Dr Ian Gray

Lecturer in Real-Time Systems

Research interests

I am primarily interested in the development of software for future computing architectures. Whilst Moore’s Law largely still applies to increases in transistor density, single-threaded clock speeds have stopped rising significantly. Therefore, extra performance must be obtained by adopting novel system architectures. Features of these new architectures include:

All of these features pose interesting problems for the application programmer, who is frequently forced to resort to extra-linguistic techniques and assembly code to effectively target their code at such architectures. As a result my interests cover architecture support in software languages, embedded systems, real-time systems, hardware architectures, virtualisation and abstraction methods, FPGAs and reconfigurable computing, hardware synthesis languages and predictability of systems.

Research projects

I am currently working on the following EU projects:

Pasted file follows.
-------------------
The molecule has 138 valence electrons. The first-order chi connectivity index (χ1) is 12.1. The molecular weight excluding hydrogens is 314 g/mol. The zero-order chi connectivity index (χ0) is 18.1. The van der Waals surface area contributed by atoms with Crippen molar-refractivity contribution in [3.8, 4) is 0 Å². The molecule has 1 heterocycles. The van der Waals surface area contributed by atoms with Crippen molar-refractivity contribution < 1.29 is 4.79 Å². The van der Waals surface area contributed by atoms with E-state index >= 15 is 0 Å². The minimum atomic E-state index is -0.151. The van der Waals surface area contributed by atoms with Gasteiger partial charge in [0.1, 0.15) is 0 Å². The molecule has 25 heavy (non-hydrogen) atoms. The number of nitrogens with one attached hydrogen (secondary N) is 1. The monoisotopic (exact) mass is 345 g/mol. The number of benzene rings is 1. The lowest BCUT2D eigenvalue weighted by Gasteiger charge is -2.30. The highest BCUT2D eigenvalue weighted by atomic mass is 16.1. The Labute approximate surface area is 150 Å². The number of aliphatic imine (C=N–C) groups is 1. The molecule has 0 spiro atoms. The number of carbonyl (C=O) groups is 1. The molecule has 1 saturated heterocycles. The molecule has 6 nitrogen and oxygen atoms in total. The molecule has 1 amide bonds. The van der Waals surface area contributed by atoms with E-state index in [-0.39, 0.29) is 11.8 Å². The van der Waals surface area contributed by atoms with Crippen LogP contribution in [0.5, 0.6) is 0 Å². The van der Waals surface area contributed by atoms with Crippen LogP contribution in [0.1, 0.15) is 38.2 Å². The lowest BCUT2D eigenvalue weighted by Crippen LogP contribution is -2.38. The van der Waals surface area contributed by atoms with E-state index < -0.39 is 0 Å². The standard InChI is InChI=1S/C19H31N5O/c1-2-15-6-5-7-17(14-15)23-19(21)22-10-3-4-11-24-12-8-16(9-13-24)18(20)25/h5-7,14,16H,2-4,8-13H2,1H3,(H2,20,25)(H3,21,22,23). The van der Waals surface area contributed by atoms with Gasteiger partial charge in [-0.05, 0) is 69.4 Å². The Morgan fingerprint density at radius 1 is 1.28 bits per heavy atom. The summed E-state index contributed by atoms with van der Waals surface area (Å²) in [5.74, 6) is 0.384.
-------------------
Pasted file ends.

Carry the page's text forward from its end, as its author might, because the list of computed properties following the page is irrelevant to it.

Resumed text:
I have also worked on the following projects that are now complete:


I have assisted teaching the Embedded Systems course at the University since 2006. Aside from standard demonstration duties of helping students and responding to questions, I have frequently been responsible for the creation of large amounts of software and hardware that form the teaching and assessment materials of the course. Over the years I have developed a number of hardware teaching architectures for the students to work within, complex server programs for the students’ solutions to interact with, networking infrastructure, many example solutions, code libraries, and teaching documents.


Throughout my career I have provided paper reviews for many conferences and journals including:

I have also been on the Programme Committee of the Junior Researcher Workshop on Real-Time Computing, Software Engineering and Advanced Applications, and Interoperable Infrastructures for Interdisciplinary Big Data Science.


I have supported a York-based engineering company during their migration of a legacy product to modern hardware and operating systems. This involved extensive Linux kernel development and hardware engineering expertise.